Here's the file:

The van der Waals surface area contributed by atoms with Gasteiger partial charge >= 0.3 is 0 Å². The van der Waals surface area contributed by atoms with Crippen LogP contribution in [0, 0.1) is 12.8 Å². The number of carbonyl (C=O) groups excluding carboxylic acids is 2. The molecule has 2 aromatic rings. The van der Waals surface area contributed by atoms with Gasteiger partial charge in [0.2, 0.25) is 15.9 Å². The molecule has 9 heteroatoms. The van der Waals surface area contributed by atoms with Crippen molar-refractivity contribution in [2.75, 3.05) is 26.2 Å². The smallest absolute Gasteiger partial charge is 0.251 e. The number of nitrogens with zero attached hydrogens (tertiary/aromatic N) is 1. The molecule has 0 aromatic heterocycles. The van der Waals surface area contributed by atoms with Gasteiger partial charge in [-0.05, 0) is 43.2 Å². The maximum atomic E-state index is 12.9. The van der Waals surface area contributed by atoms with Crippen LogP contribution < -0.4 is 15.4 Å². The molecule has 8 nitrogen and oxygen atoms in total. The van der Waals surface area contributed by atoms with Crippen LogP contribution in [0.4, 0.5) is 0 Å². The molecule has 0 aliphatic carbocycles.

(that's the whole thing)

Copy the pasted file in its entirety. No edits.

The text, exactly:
The van der Waals surface area contributed by atoms with Gasteiger partial charge >= 0.3 is 0 Å². The van der Waals surface area contributed by atoms with Crippen LogP contribution in [0, 0.1) is 12.8 Å². The number of carbonyl (C=O) groups excluding carboxylic acids is 2. The molecule has 2 aromatic rings. The van der Waals surface area contributed by atoms with Gasteiger partial charge in [0.2, 0.25) is 15.9 Å². The molecule has 9 heteroatoms. The van der Waals surface area contributed by atoms with Crippen molar-refractivity contribution in [2.75, 3.05) is 26.2 Å². The smallest absolute Gasteiger partial charge is 0.251 e. The number of nitrogens with zero attached hydrogens (tertiary/aromatic N) is 1. The molecule has 0 aromatic heterocycles. The van der Waals surface area contributed by atoms with Gasteiger partial charge in [-0.05, 0) is 43.2 Å². The maximum atomic E-state index is 12.9. The van der Waals surface area contributed by atoms with Crippen LogP contribution < -0.4 is 15.4 Å². The molecule has 8 nitrogen and oxygen atoms in total. The van der Waals surface area contributed by atoms with Crippen LogP contribution in [0.4, 0.5) is 0 Å². The molecule has 0 aliphatic carbocycles.